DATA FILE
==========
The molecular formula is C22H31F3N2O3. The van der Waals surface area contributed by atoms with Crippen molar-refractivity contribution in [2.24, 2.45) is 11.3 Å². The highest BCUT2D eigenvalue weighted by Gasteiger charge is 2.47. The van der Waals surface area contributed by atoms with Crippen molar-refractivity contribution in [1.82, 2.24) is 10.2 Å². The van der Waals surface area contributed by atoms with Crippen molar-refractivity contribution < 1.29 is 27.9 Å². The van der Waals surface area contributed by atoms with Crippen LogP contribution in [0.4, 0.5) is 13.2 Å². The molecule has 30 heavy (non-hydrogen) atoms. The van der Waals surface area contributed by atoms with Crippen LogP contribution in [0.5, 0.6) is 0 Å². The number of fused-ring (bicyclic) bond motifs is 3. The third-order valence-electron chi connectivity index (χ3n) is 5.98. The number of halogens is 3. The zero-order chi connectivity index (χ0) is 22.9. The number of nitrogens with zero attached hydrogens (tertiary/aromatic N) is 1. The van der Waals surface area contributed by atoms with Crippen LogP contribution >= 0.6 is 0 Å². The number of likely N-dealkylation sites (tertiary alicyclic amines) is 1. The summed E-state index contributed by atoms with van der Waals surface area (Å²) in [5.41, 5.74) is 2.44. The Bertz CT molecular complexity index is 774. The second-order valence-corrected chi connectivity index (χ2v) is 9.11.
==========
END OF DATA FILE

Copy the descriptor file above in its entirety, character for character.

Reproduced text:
The molecular formula is C22H31F3N2O3. The van der Waals surface area contributed by atoms with Crippen molar-refractivity contribution in [2.24, 2.45) is 11.3 Å². The highest BCUT2D eigenvalue weighted by Gasteiger charge is 2.47. The van der Waals surface area contributed by atoms with Crippen molar-refractivity contribution in [1.82, 2.24) is 10.2 Å². The van der Waals surface area contributed by atoms with Crippen molar-refractivity contribution < 1.29 is 27.9 Å². The van der Waals surface area contributed by atoms with Crippen LogP contribution in [0.4, 0.5) is 13.2 Å². The molecule has 30 heavy (non-hydrogen) atoms. The van der Waals surface area contributed by atoms with Crippen LogP contribution in [0.5, 0.6) is 0 Å². The number of fused-ring (bicyclic) bond motifs is 3. The third-order valence-electron chi connectivity index (χ3n) is 5.98. The number of halogens is 3. The zero-order chi connectivity index (χ0) is 22.9. The number of nitrogens with zero attached hydrogens (tertiary/aromatic N) is 1. The van der Waals surface area contributed by atoms with Crippen LogP contribution >= 0.6 is 0 Å². The number of likely N-dealkylation sites (tertiary alicyclic amines) is 1. The summed E-state index contributed by atoms with van der Waals surface area (Å²) in [5.41, 5.74) is 2.44. The Bertz CT molecular complexity index is 774. The second-order valence-corrected chi connectivity index (χ2v) is 9.11.